The Edmonds City Council took a substantial amount of time Tuesday night debating the fine points of two issues before them –how to best accommodate outdoor dining on city sidewalks and how to word a resolution supporting the work of the newly formed Edmonds Economic Development Commission.
In the end, the council decided to table a decision on outdoor dining for a week so that Councilmembers D.J. Wilson and Strom Peterson, both members of the Council’s Economic Development Committee, could work with city staff to refine the proposed amendments to the Title 18 Edmonds Community Development Code that governs city right of way. That followed a lengthy discussion on a staff proposal to establish guidelines governing both outdoor dining and artwork on city sidewalks that may block the passage of pedestrians or otherwise raise safety and aesthetic concerns. (More details below.)
The Council did end up unanimously approving the resolution — with a few wordsmithing amendments — introduced by Peterson and Council President Steve Bernheim to supporting the January 2010 recommendations of the Economic Development Commission. The 17-member commission was established by the Council in June 2009 to spearhead the city’s economic and tourism development. The recommendations include:
– Ensure full funding of the City’s economic development director position – now being done part-time by Stephen Clifton, who also serves as the City’s community services director. (Mayor Gary Haakenson told the Council Tuesday night that money is available in the current city budget to fully fund the position.)
– Develop a strategic plan and comit to reviewing/updating the plan every year.
– Initiate Neighborhood Business Center plans for three neighborhoods — Five Corners, Westgate and Perrinville — to attract redevelopment.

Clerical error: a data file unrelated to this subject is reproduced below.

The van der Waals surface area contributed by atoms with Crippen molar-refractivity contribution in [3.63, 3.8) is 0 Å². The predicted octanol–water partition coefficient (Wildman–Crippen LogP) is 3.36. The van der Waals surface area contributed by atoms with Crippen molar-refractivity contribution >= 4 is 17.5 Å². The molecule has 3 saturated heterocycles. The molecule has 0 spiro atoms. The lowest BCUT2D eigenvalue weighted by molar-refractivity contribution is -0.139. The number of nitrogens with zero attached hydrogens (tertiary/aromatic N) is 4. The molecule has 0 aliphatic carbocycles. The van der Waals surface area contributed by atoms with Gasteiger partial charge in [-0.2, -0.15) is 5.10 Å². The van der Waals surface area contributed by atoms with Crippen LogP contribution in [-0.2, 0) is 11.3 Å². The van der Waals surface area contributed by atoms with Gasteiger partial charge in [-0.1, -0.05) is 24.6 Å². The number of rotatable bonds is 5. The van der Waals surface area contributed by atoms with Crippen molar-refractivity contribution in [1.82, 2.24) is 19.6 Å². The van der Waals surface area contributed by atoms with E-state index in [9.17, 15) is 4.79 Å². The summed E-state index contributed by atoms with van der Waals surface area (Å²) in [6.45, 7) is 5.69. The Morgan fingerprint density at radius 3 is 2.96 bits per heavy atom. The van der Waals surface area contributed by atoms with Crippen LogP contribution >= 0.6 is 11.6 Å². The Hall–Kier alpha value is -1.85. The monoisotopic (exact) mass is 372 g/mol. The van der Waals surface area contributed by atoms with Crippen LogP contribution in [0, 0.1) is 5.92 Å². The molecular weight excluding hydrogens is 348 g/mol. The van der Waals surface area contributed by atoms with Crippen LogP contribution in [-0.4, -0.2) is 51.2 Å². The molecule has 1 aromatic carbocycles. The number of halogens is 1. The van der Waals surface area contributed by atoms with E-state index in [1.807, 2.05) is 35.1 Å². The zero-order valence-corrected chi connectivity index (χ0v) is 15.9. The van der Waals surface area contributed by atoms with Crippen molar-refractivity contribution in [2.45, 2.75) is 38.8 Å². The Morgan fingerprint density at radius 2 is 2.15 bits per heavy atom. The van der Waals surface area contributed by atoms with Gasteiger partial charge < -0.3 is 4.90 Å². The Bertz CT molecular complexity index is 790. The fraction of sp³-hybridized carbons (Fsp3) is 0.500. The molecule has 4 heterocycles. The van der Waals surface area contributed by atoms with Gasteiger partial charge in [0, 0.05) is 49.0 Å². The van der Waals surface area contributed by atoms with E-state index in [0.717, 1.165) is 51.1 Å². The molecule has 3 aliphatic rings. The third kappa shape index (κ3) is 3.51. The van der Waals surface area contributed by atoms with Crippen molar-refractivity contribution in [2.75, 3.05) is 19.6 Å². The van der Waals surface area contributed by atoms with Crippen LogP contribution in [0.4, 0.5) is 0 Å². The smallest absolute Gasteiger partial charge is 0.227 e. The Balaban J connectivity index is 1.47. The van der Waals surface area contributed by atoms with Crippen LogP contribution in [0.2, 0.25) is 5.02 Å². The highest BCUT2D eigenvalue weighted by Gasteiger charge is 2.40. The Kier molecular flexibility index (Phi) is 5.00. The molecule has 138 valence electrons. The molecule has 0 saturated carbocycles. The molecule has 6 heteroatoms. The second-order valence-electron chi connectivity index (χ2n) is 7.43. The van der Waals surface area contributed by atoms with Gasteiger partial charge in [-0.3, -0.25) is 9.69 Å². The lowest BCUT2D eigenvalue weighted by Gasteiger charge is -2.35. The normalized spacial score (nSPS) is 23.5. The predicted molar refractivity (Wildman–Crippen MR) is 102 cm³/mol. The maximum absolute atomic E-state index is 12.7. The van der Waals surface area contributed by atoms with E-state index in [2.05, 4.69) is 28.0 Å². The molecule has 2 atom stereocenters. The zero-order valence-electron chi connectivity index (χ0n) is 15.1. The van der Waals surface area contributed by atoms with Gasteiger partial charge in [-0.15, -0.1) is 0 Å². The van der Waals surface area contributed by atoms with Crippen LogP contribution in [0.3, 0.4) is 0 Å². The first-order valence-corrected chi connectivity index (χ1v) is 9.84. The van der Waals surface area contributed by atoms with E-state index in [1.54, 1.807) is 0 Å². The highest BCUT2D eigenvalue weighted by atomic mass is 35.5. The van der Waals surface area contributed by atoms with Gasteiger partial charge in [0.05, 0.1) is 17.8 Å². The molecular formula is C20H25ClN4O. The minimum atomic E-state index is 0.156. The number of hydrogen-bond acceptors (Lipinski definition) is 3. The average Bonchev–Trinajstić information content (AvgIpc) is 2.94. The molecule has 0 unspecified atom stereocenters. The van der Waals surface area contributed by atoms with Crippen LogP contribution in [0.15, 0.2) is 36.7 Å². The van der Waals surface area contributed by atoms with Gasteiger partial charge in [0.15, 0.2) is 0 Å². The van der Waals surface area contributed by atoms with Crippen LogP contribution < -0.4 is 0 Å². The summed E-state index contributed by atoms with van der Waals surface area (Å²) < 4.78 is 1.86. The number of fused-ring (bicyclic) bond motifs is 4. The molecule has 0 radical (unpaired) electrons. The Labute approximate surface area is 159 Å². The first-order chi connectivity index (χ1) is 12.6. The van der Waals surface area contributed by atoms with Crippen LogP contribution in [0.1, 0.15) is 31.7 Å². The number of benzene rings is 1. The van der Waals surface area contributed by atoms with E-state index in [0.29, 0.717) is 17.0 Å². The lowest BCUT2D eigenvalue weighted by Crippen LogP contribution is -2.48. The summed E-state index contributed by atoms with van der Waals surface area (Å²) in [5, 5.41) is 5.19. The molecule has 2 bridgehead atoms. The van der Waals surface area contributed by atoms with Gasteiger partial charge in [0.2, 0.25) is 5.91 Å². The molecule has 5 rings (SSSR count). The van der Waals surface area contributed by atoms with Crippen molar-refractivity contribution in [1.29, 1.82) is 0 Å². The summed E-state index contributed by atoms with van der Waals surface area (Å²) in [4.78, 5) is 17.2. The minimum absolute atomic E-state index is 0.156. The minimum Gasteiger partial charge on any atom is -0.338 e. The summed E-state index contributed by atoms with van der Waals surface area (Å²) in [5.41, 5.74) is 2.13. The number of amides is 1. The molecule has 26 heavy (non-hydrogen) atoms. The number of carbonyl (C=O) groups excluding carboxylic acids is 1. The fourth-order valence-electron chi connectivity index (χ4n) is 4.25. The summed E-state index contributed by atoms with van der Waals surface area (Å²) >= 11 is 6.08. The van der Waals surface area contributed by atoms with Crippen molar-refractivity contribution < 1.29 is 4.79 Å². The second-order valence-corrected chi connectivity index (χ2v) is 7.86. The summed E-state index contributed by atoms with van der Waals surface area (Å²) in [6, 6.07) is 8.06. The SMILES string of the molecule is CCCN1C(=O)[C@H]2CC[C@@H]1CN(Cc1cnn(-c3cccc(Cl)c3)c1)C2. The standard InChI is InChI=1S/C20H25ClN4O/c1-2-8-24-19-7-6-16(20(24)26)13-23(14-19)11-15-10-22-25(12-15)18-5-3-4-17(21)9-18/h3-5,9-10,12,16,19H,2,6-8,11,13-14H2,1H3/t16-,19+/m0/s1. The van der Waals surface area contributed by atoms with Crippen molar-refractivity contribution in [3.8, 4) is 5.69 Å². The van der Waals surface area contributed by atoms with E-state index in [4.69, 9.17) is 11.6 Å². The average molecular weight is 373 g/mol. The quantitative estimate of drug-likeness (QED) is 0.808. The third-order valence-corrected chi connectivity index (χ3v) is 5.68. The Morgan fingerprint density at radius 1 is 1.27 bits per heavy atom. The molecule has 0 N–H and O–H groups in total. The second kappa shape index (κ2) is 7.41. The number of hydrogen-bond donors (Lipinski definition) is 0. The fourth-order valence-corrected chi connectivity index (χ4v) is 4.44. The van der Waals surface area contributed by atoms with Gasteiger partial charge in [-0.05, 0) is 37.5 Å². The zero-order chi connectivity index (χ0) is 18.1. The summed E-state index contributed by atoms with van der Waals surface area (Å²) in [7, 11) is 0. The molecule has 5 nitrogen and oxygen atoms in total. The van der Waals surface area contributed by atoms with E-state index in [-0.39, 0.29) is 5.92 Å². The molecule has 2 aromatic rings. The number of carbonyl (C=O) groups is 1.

– Support the process to redevelop Harbor Square, already being considered by the Port of Edmonds.
– Initiate and possibly fund business/marketing plans for the City-owned fiber optic network and tourism development.
– Develop a community vision that addresses quality of life and growth objectives while furthering Edmonds’ “green” initiatives.
The sidewalk dining issue came to the city’s attention in spring 2009, when a local restaurant obtained a permit to use public right of way adjacent to the business for outdoor dining. The restaurant’s proposal included fencing within the right of way to create an exclusive dining area for its patrons. After the fencing was installed, the City received several citizen complaints about the resulting 3-foot-wide sidewalk clearance that inhibited safe pedestrian passage.
The draft proposal discussed Tuesday night included a variety of provisions, including a designation for two categories of use:
-general, in which chairs and tables are not fenced off and therefore available for public use (the Starbucks store at Fifth Avenue and Main Street was cited as an example of this). This category also includes temporary objects such as planters and signs.
-exclusive, in which barriers are defined (such as through the use of stanchions and ropes or planters).
Both of the above uses would require establishments to maintain a minimum sidewalk clearance of 5 feet, and draft staff recommendations called for a time restriction — at the latest 11 p.m. — by which barriers need to be removed and brought inside the establishment for the night (tables and chairs put ouside for general use, however, can stay out overnight if they are located less than 2 feet from the permitted businesses.)
Under the draft proposal, businesses in either use category would be required to pay street use permit fees, ranging from a general use fee of $100 to an exclusive use fee of $100 plus a $30 annual fee, a monthly right-of-wayÂ charge of $1.05 per square foot and a 12.84 percent leaseheld tax.
The idea of putting an 11 p.m. curfew on outdoor dining drew concerns from some council members as well as citizens and business owners attending the meeting, who said they would welcome the additional late-night business that the sidewalk cafes might attract. Councilmember Wilson also questioned the wisdom of charging exclusive-use sidewalk cafes by the square foot in addition to the flat fee, since the city is trying to encourage this type of dining and the accompanying tourism benefits.
As a result, Wilson and Peterson agreed to address issues raised Tuesday night within the next week, so that the measure could be quickly addressed by the council in time for Edmonds restaurants to make plans for summer dining.